Taiwan Tati Cultural and Educational Foundation

 
  • Increase font size
  • Default font size
  • Decrease font size
Home Editorials of Interest Taipei Times Joint force makes bullies quake

Joint force makes bullies quake

E-mail Print PDF

Taiwan should vary its responses to Chinese patrols and simulate attacks on China’s aircraft carrier Liaoning, according to an Aug. 22 article by retired US Navy admiral Dennis Blair on the Sasakawa Peace Foundation’s Web site.

The nation’s “intercept everything” policy is wasteful and allows China to study Taiwan’s combat preparedness, he said, adding that making responses unpredictable would confuse the enemy and put less strain on limited budgets.

Japan has similarly been intercepting all patrols, which frequently pass through waters near Okinawa and the disputed Diaoyutai Islands (釣魚台), known as the Senkaku Islands in Japan. Scrambling forces to counter the patrols has put a strain on Japan’s resources.

Cooperating on drills and unifying response measures would serve the interests of Taiwan and Japan. Drills could incorporate Japan’s helicopter carriers in simulating attacks on the Liaoning, or employ islands in Japan’s Okinawa Prefecture or in Penghu County in simulating responses to ground invasions.

Drills on Itu Aba Island (Taiping Island, 太平島) could be timed to coincide with US freedom of navigation patrols in the South China Sea, destroying mock facilities that mimic China’s installations on contested islands in the South China Sea.

The drills would send a clear message to Beijing that China’s patrols in East Asia are only serving to increase the defense preparedness of its neighbors.

Nations use invasion simulations to show aggressive neighbors that they will not be intimidated. In September last year, Russia conducted a simulated attack on NATO countries that represented the destruction of ports and other key infrastructure.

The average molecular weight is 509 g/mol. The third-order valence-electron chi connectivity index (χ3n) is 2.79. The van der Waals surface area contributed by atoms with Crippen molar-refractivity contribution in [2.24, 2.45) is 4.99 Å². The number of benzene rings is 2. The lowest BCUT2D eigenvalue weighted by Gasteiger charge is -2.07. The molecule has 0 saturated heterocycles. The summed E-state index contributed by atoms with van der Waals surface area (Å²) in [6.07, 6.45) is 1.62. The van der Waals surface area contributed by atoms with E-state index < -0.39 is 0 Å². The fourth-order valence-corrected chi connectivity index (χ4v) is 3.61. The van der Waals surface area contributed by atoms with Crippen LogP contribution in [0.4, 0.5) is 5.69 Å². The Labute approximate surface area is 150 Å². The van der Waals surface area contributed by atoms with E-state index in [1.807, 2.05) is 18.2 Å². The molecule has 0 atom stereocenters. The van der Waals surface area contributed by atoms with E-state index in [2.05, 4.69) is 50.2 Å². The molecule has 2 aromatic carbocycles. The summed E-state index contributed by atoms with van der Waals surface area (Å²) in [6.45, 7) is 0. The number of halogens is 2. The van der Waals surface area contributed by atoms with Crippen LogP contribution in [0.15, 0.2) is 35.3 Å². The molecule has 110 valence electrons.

“The Kremlin is rehearsing aggressive scenarios against its neighbors, training its army to attack the West. The exercise is also part of information warfare aimed at spreading uncertainty and fear,” Lithuanian President Dalia Grybauskaite said at the time.

Russia’s annexation of Ukraine’s Crimea region is proof that it is not afraid to act on the threats presented in drills. Similarly, China’s unilateral annexing of contested islands in the South China Sea shows that it is willing to act. NATO must respond in kind.

Satellite photographs taken earlier this year showed that China’s expansion of a naval base in its Fujian Province’s Xiapu County included “the construction of 24 aircraft shelters, taxiways and additional buildings,” while the “semi-dispersed nature of the new aircraft shelters ... is likely to reflect the frontline nature of the air base,” a May 14 report on the Defense News Web site said.

An April 13 article on the Independent Web site said that in the 12 months leading up to the article, Japan scrambled its fighter jets 1,168 times in response to Chinese aircraft, a historically high number that was “well above the previous high of 944 incidents in 1984, when Russian, rather than Chinese, aircraft triggered most of the scrambles.”

China hopes to extend its influence in the South China Sea and the Pacific, and is actively probing Japanese air defenses to see how it can do that, the Independent said.

During the Martial Law era, plans to inevitably “retake the Chinese mainland” were part of the regular rhetoric of the Chinese Nationalist Party (KMT) government. Until May this year, when the Ministry of National Defense announced changes to its military posturing, the annual Han Kuang military exercises had included simulated attacks on China.

Taiwan is becoming increasingly independence-minded. People want to distance themselves from authoritarian China and protect their hard-won democracy.

However, Taiwanese — and Japanese — cannot afford to become complacent in the face of Chinese aggression. Cooperative drills and selective demonstrations of force must become regular measures.


Source: Taipei Times - Editorials 2018/09/02



Add this page to your favorite Social Bookmarking websites
Reddit! Del.icio.us! Mixx! Google! Live! Facebook! StumbleUpon! Facebook! Twitter!  
 

Newsflash

US president-elect Donald Trump’s nominee for secretary of state reaffirmed the US’ commitment to Taiwan based on the Taiwan Relations Act (TRA) and the “six assurances” during a US Senate confirmation hearing on Wednesday.

“We’ve made an important commitment to Taiwan,” through the TRA and the “six assurances,” and such commitments should be reaffirmed, former Exxon Mobil chief executive Rex Tillerson said in response to questions from US Senator Cory Gardner regarding the incoming administration’s position on Taiwan and the “one China” policy.